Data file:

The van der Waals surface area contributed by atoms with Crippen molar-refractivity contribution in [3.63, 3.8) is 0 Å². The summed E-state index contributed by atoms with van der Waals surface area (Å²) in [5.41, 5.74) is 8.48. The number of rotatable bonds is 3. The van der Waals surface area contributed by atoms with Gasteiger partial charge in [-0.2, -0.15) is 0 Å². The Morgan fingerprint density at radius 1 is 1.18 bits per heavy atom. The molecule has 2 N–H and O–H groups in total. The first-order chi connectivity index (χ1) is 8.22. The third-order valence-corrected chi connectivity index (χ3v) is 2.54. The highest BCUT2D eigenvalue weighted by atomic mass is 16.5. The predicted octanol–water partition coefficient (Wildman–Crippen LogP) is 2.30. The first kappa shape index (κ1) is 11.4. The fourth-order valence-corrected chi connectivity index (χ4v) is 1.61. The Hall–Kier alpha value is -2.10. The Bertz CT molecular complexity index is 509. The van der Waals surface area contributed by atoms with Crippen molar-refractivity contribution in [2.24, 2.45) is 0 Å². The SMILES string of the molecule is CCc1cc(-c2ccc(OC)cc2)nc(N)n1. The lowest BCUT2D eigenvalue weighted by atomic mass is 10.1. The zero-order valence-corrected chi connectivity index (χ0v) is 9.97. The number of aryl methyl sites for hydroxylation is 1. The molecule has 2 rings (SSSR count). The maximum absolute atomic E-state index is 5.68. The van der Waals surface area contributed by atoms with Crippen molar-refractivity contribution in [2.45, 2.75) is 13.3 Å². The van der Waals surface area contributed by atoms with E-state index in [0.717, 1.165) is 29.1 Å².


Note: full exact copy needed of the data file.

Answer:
The van der Waals surface area contributed by atoms with Crippen molar-refractivity contribution in [3.63, 3.8) is 0 Å². The summed E-state index contributed by atoms with van der Waals surface area (Å²) in [5.41, 5.74) is 8.48. The number of rotatable bonds is 3. The van der Waals surface area contributed by atoms with Gasteiger partial charge in [-0.2, -0.15) is 0 Å². The Morgan fingerprint density at radius 1 is 1.18 bits per heavy atom. The molecule has 2 N–H and O–H groups in total. The first-order chi connectivity index (χ1) is 8.22. The third-order valence-corrected chi connectivity index (χ3v) is 2.54. The highest BCUT2D eigenvalue weighted by atomic mass is 16.5. The predicted octanol–water partition coefficient (Wildman–Crippen LogP) is 2.30. The first kappa shape index (κ1) is 11.4. The fourth-order valence-corrected chi connectivity index (χ4v) is 1.61. The Hall–Kier alpha value is -2.10. The Bertz CT molecular complexity index is 509. The van der Waals surface area contributed by atoms with Crippen molar-refractivity contribution in [2.24, 2.45) is 0 Å². The SMILES string of the molecule is CCc1cc(-c2ccc(OC)cc2)nc(N)n1. The lowest BCUT2D eigenvalue weighted by atomic mass is 10.1. The zero-order valence-corrected chi connectivity index (χ0v) is 9.97. The number of aryl methyl sites for hydroxylation is 1. The molecule has 2 rings (SSSR count). The maximum absolute atomic E-state index is 5.68. The van der Waals surface area contributed by atoms with Crippen molar-refractivity contribution in [2.45, 2.75) is 13.3 Å². The van der Waals surface area contributed by atoms with E-state index in [0.717, 1.165) is 29.1 Å².